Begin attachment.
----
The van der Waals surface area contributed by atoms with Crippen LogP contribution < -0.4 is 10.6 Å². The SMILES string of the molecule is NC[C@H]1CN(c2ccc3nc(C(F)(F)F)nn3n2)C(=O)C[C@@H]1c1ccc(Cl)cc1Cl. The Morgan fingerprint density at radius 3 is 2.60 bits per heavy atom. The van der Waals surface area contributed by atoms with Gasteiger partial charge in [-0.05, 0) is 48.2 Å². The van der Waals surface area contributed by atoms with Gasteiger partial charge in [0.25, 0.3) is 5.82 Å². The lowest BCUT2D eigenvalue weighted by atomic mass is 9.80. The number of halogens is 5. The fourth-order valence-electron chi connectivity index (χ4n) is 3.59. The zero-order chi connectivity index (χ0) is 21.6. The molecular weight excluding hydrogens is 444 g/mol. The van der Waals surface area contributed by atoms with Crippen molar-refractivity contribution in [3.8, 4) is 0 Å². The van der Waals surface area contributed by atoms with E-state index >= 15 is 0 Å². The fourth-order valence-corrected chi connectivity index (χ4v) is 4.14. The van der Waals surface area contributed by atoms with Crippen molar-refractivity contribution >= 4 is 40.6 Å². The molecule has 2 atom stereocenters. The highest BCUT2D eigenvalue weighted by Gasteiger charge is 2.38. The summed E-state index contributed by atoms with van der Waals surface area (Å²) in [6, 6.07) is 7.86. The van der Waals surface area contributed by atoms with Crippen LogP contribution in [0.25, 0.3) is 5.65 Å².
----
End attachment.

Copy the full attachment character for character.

The van der Waals surface area contributed by atoms with Crippen LogP contribution < -0.4 is 10.6 Å². The SMILES string of the molecule is NC[C@H]1CN(c2ccc3nc(C(F)(F)F)nn3n2)C(=O)C[C@@H]1c1ccc(Cl)cc1Cl. The Morgan fingerprint density at radius 3 is 2.60 bits per heavy atom. The van der Waals surface area contributed by atoms with Gasteiger partial charge in [-0.05, 0) is 48.2 Å². The van der Waals surface area contributed by atoms with Gasteiger partial charge in [0.25, 0.3) is 5.82 Å². The lowest BCUT2D eigenvalue weighted by atomic mass is 9.80. The number of halogens is 5. The fourth-order valence-electron chi connectivity index (χ4n) is 3.59. The zero-order chi connectivity index (χ0) is 21.6. The molecular weight excluding hydrogens is 444 g/mol. The van der Waals surface area contributed by atoms with Crippen molar-refractivity contribution in [3.8, 4) is 0 Å². The van der Waals surface area contributed by atoms with E-state index >= 15 is 0 Å². The fourth-order valence-corrected chi connectivity index (χ4v) is 4.14. The van der Waals surface area contributed by atoms with Crippen molar-refractivity contribution >= 4 is 40.6 Å². The molecule has 2 atom stereocenters. The highest BCUT2D eigenvalue weighted by Gasteiger charge is 2.38. The summed E-state index contributed by atoms with van der Waals surface area (Å²) in [6, 6.07) is 7.86. The van der Waals surface area contributed by atoms with Crippen LogP contribution in [0.25, 0.3) is 5.65 Å².